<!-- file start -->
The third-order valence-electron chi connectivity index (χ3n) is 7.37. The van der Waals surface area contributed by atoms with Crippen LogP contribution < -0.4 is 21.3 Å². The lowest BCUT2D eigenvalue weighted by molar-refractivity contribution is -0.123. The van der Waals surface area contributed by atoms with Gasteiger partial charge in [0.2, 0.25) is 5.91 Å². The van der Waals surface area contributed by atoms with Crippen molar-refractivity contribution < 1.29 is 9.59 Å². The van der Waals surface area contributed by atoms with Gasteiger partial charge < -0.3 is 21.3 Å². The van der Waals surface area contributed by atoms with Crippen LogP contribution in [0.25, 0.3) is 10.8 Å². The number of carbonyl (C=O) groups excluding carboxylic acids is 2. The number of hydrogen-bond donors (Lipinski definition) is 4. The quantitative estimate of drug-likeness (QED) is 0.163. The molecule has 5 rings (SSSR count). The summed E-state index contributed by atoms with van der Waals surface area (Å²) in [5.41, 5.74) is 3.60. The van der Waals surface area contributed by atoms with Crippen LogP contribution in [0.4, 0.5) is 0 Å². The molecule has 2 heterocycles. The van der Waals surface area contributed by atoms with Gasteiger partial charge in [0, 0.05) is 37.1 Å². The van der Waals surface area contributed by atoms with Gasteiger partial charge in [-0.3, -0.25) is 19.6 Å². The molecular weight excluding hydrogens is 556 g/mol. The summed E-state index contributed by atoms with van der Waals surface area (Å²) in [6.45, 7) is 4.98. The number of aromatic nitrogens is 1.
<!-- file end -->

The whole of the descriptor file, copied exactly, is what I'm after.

The third-order valence-electron chi connectivity index (χ3n) is 7.37. The van der Waals surface area contributed by atoms with Crippen LogP contribution < -0.4 is 21.3 Å². The lowest BCUT2D eigenvalue weighted by molar-refractivity contribution is -0.123. The van der Waals surface area contributed by atoms with Gasteiger partial charge in [0.2, 0.25) is 5.91 Å². The van der Waals surface area contributed by atoms with Crippen molar-refractivity contribution < 1.29 is 9.59 Å². The van der Waals surface area contributed by atoms with Gasteiger partial charge < -0.3 is 21.3 Å². The van der Waals surface area contributed by atoms with Crippen LogP contribution in [0.25, 0.3) is 10.8 Å². The number of carbonyl (C=O) groups excluding carboxylic acids is 2. The number of hydrogen-bond donors (Lipinski definition) is 4. The quantitative estimate of drug-likeness (QED) is 0.163. The molecule has 5 rings (SSSR count). The summed E-state index contributed by atoms with van der Waals surface area (Å²) in [5.41, 5.74) is 3.60. The van der Waals surface area contributed by atoms with Crippen LogP contribution in [0.4, 0.5) is 0 Å². The molecule has 2 heterocycles. The van der Waals surface area contributed by atoms with Gasteiger partial charge in [0, 0.05) is 37.1 Å². The van der Waals surface area contributed by atoms with Gasteiger partial charge in [-0.3, -0.25) is 19.6 Å². The molecular weight excluding hydrogens is 556 g/mol. The summed E-state index contributed by atoms with van der Waals surface area (Å²) in [6.45, 7) is 4.98. The number of aromatic nitrogens is 1.